‘I take a lot of ideas and skill transfer methods now from sports like netball, basketball and football that tie in nicely with rugby,’ says James, who says he has profited immensely from the relationships he has forged with his rugby role models, but also from a growing number of coaches in different sports.

His thirst for knowledge was further quenched by joining online communities such as Coach.me, Coach Logic and listening to podcasts on The Talent Equation website, run by Sport England Head of Coaching, and ConnectedCoaches member, Stuart Armstrong.

He has been a member of ConnectedCoaches since May 2016, commenting: ‘I find the content really interesting, reading about different environments and how different people from different sports are operating; I think it’s all so relevant. It’s educational to read about people’s struggles. You may recognise a scenario from your own journey or think, “ah, what a great solution to that problem”.

‘It’s amazing how different people from different sports are all saying similar things.

‘I think it’s very narrow minded to say rugby union has all the answers.’

Go compare: Insurance

James left his role at Oxford Brookes in March last year, with an exciting opportunity to coach in America beckoning. But when it all fell through, it provided him with the incentive to set up his own coaching business, and the opportunity to put his ideas and ideology into practice.

‘A friend in Seven Oaks said I should have a look at UK Coaching for some help, which he highly recommended. I logged onto the website and my first thought was, “wow, I love the content”. But then when I saw the insurance details and how ridiculously low the price was, bearing in mind I am a start-up business, I was sold.’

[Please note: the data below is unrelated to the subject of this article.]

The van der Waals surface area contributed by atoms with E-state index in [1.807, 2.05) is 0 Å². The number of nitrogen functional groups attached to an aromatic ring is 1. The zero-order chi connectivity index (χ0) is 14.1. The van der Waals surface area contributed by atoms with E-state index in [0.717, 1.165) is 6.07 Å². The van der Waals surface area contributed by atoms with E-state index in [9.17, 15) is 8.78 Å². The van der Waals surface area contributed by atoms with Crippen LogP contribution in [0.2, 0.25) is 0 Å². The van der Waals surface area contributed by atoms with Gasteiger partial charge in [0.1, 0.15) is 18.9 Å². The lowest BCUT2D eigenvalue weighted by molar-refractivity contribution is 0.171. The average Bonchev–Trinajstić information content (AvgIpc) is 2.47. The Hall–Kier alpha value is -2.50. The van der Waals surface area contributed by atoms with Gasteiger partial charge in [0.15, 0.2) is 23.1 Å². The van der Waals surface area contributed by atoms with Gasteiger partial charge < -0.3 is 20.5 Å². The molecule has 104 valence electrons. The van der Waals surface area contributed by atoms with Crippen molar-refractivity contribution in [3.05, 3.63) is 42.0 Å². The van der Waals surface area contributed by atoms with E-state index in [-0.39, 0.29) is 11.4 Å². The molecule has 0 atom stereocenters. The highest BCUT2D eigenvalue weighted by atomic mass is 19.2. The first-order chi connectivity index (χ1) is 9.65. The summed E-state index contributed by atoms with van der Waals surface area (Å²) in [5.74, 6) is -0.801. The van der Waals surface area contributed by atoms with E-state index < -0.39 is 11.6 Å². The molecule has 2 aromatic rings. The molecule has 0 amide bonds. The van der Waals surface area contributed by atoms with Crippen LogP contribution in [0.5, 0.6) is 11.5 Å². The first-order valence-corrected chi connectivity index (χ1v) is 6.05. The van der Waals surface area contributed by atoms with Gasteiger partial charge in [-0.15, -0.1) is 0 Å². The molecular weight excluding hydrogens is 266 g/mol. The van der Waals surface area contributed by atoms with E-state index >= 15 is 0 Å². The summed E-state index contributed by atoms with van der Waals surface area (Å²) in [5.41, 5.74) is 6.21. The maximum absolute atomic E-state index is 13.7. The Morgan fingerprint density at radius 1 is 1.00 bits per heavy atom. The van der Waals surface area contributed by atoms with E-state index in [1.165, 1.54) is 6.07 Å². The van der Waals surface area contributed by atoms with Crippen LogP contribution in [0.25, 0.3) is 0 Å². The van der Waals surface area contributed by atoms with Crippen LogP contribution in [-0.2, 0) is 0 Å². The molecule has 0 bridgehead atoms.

With rugby union being a contact sport, companies were quoting him between £500 and £600 for annual insurance.

UK Coaching’s Membership, which includes insurance, is priced at £100. He was happy to bite our hand off and, since August 2018, has been a fully paid up member.

‘It helped me out so much when I set up the business. I loved the Code of Practice that got sent out with the membership. And there’s some really helpful stories in Coaching Edge (now replaced with UK Coaching’s new digital subscription), which I get as part of my membership. Anything that provides different perspectives on coaching interests me.’

Building the business

James’ company – JSC Rugby – has a dual function: coaching and coach development. ‘Coaching kids and young adults to be better rugby players but also to help support coaches to become better coaches,’ is James’ concise overview.

Currently, he works with senior players from a women’s team based in Hampshire.